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All our preparation and learning as a one-car team built from nothing in 2022, enabled us to expand to a two car team in 2023. My goal was to keep pushing the boundaries and getting JHR the best results we could with whatever we had.  I was pleased with securing two 5th place finishes and my part in helping Chevy to win the Engine Manufacturer's Championship. Going from dead last in Qualifying at the Indy 500 to 28th on the grid with only 11 laps in an alternate car, possibly was my greatest achievement this year, but then finishing 12th overall in the Indy 500 itself probably beat that.  And who doesn't enjoy leading a lap or two at the Brickyard and seeing their initials at the top of the tower? Perhaps the thing I am most proud of this year, is that I topped NTT Indycar's list of the driver who did the most passes on road courses - with 103. Rumour has it I was also the driver who made up the most ground from qualifying position to finishing position overall.  In spite of the rocky end to the year, I want to extend my gratitude to Juncos Hollinger Racing for the opportunity to be a part of building something from the ground up during 2022 and 2023. It was a blast. My eyes are fully fixed on the future now.


Racing is what I love most.  To be given the opportunity to race full time in the most legendary of championships that is Indycar was just mega exciting.  Partnering with Juncos Hollinger Racing (JHR) and starting that journey with them in 2022 was a steep learning curve for me.  I had to learn new street circuits, new road circuits and then of course I needed to master the ovals pretty fast – all with a team that was brand new (hugely passionate and committed of course!).  It didn't all go well, but the highs definitely outweighed the lows.  Kissing the walls at the Indy 500 got that monkey off my back in my first year there, but we recovered well and kept pushing for those top 10 finishes.  Ending the year with a P2 in qualifying at Laguna was pretty special for sure.  I am very grateful for Riccardo and Brad’s belief and faith in me in that first year together, and won't ever forget what a privilege it was to be given the opportunity to arrive on the Indycar scene and start putting JHR on the map. 

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This was definitely a learning year for me - immersing myself in the F1 team side of things in my role as Scuderia Ferrari’s F1 Test Driver, and then taking on the Alfa Romeo ORLEN Reserve Driver role. These two roles in parallel gave me an incredible insight into just what goes on inside an F1 team both back at the factory and trackside at a race. At most of the F1 race weekends alongside the teams, I not only got to see F1 from every angle, but I got out in the car in FP1s twice in the early part of the season, initially at Portimao and then again at Red Bull Ring in July. Driving the C41 was of course a privilege and I hope I did it justice. It was also positive just for one year to step back from single seater racing itself and see things from a different perspective. That said, my podium in my debut at Le Mans (GTE AM) and my season with Iron Lynx, was still like nothing I have ever experienced before, and a welcome contrast to the F1 world. I certainly finished 2021 as a very different driver than when I started it.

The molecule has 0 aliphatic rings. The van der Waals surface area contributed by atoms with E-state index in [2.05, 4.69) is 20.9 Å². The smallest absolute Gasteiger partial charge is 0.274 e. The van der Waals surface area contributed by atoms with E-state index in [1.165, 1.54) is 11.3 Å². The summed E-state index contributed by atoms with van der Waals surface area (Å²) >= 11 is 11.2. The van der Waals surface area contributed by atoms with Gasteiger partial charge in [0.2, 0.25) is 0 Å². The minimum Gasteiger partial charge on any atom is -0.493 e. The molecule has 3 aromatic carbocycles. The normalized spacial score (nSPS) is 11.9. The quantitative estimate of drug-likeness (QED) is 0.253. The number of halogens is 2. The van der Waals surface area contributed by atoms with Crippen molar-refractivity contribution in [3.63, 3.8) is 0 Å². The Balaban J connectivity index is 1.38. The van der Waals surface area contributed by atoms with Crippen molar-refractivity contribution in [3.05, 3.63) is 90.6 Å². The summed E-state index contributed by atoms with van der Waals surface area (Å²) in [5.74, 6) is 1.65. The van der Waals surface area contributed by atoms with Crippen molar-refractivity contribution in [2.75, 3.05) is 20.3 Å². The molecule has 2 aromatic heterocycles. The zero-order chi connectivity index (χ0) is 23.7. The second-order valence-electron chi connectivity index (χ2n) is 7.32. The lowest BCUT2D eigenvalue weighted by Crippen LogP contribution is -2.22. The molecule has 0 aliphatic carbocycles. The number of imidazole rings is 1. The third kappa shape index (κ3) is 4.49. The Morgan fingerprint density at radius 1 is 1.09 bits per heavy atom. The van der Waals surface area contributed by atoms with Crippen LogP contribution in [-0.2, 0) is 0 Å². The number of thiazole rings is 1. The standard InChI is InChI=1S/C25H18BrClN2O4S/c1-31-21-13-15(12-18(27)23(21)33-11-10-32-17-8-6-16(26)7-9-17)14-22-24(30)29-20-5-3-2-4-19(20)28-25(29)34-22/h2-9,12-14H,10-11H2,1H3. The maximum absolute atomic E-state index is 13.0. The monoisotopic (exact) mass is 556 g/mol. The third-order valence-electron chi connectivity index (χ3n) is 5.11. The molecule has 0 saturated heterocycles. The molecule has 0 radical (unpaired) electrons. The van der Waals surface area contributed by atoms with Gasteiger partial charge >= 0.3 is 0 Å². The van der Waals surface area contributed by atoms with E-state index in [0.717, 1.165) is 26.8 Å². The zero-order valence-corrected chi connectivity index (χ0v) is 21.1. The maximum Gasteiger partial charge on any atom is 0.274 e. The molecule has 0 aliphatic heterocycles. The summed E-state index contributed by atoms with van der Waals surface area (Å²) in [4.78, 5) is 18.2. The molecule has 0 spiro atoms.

This was a pretty successful year for me. I put my 2019 experience to good use as I finished Vice Champion in the 2020 FIA Formula 2 Championship. I won three races, finished on the podium a further six times and started on pole five times – more than any other driver.

2020 was also the season when I got the chance to add to my F1 experience. Being invited to represent the Haas F1 Team in the FP1 session at the Eifel Grand Prix was a huge honour. Sadly, bad weather forced that particular outing to be cancelled.

However, I did get another chance to jump back into an F1 car a short time later when I linked up with Scuderia Ferrari at Fiorano. That was great preparation for December’s Young Driver test that I was invited to take part in with the Alfa Romeo Racing ORLEN F1 team.

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I graduated to the FIA Formula 2 Championship in 2019 and was honoured to represent both the Ferrari Driver Academy and the Sauber Junior Team. As a rookie, the main focus for me was learning as much as I could. Scoring a pair of podiums, as well as four other top-six finishes, was a pretty decent return. 

This was also a milestone year for me as I earned my first test in an F1 car. Driving the Alfa Romeo Racing C38 was an incredible experience and one that I’ll cherish for the rest of my career. I remain hugely grateful to the Ferrari Driver Academy and Alfa Romeo Racing for giving me the opportunity and supporting me every step of the way.


I was delighted to be invited to join the Ferrari Driver Academy (FDA) for the first time in 2018. I’ve always been a big fan of the Ferrari brand, so to join its young driver programme and move to live in Maranello was a very proud moment. 

On the track, I raced in the GP3 Series with ART Grand Prix – a powerhouse in the junior categories. I won two races during a run of form that produced seven consecutive podium finishes.